What Is a Big-Ticket Item?
A big-ticket item also referred to as a BTI, is a high-priced item, such as a house or car. In the context of retail stores, they may also refer to products with selling prices and profit margins that are significantly higher than those of other items in the stores. In economics, big-ticket items are sometimes called durable goods or goods that last a relatively long time and provides utility to the user.
Understanding Big-Ticket Items
There is no accepted dollar threshold level that defines a big-ticket item. It depends on the buyer and his or her level of wealth or income. Someone earning $200,000 per year may not consider a $1,000 video game console a big-ticket item, but a consumer who earns $50,000 a year may.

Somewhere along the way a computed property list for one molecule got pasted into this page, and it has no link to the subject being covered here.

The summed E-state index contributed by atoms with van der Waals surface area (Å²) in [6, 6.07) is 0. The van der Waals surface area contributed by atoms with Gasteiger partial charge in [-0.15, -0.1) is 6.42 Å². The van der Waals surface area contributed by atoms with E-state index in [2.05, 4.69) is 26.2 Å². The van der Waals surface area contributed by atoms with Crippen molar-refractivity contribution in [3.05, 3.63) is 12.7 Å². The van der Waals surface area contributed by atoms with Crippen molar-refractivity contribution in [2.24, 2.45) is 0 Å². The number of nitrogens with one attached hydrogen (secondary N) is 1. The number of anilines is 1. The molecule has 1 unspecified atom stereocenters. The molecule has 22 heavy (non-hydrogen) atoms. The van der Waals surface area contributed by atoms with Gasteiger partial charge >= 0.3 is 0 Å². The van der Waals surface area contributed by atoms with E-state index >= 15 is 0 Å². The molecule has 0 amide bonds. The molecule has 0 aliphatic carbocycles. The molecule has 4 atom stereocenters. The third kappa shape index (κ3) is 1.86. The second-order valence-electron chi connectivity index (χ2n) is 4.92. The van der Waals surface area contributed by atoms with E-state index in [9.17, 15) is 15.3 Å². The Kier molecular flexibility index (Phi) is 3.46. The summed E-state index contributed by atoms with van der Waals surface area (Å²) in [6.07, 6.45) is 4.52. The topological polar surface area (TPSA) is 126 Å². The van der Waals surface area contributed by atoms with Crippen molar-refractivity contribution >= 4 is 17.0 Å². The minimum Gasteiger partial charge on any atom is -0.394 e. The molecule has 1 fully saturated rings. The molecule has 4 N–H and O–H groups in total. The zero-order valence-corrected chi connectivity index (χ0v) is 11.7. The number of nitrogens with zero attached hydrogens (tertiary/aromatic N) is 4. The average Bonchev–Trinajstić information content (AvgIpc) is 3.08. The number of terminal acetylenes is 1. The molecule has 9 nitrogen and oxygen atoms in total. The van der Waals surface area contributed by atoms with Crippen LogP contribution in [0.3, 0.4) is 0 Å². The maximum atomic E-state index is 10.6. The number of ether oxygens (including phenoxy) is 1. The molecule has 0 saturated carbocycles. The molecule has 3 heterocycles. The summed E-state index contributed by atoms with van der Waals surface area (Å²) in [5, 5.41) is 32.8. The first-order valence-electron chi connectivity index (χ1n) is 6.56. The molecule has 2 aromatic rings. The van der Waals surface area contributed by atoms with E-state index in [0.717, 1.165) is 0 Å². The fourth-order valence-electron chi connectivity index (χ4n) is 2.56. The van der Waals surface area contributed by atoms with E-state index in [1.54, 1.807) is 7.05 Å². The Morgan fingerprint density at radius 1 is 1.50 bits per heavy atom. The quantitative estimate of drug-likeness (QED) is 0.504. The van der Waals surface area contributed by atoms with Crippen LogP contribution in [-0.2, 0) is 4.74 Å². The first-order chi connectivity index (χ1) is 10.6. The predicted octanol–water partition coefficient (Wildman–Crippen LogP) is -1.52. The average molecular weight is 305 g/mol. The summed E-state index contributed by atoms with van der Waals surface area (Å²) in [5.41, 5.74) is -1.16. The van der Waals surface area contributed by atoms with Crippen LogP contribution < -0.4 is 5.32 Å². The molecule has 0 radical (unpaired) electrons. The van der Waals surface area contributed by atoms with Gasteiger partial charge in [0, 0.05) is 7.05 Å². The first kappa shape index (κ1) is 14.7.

A big-ticket item need not be a luxury product or one purchased with discretionary income since many products that typically fall within this category (e.g., refrigerators and washing machines) are considered necessities. The number of big-ticket items or durable good sales can be an indicator of the performance of the economy and consumer confidence.
Big-ticket items typically refer to items desired rather than needed, such as an expensive gold watch.
Tracking Big-Ticket Items
Durable goods can be tracked on the monthly Manufacturers' Shipments, Inventories and Orders report and monthly Retail and Food Services sales report issued by the U.S. Department of Commerce (commonly known as the "Durable Goods" and "Retail Sales" reports). Note that the durable goods report divides categories by shipments and new orders and is measured in value at the manufacturers' level.
The retail sales report is perhaps more useful because it directly breaks down categories that consumers are familiar with in terms of "big-ticket" items. Motor vehicles, furniture, electronics, appliances, and building materials (for the expensive home renovation that people want) appear in the monthly retail sales report.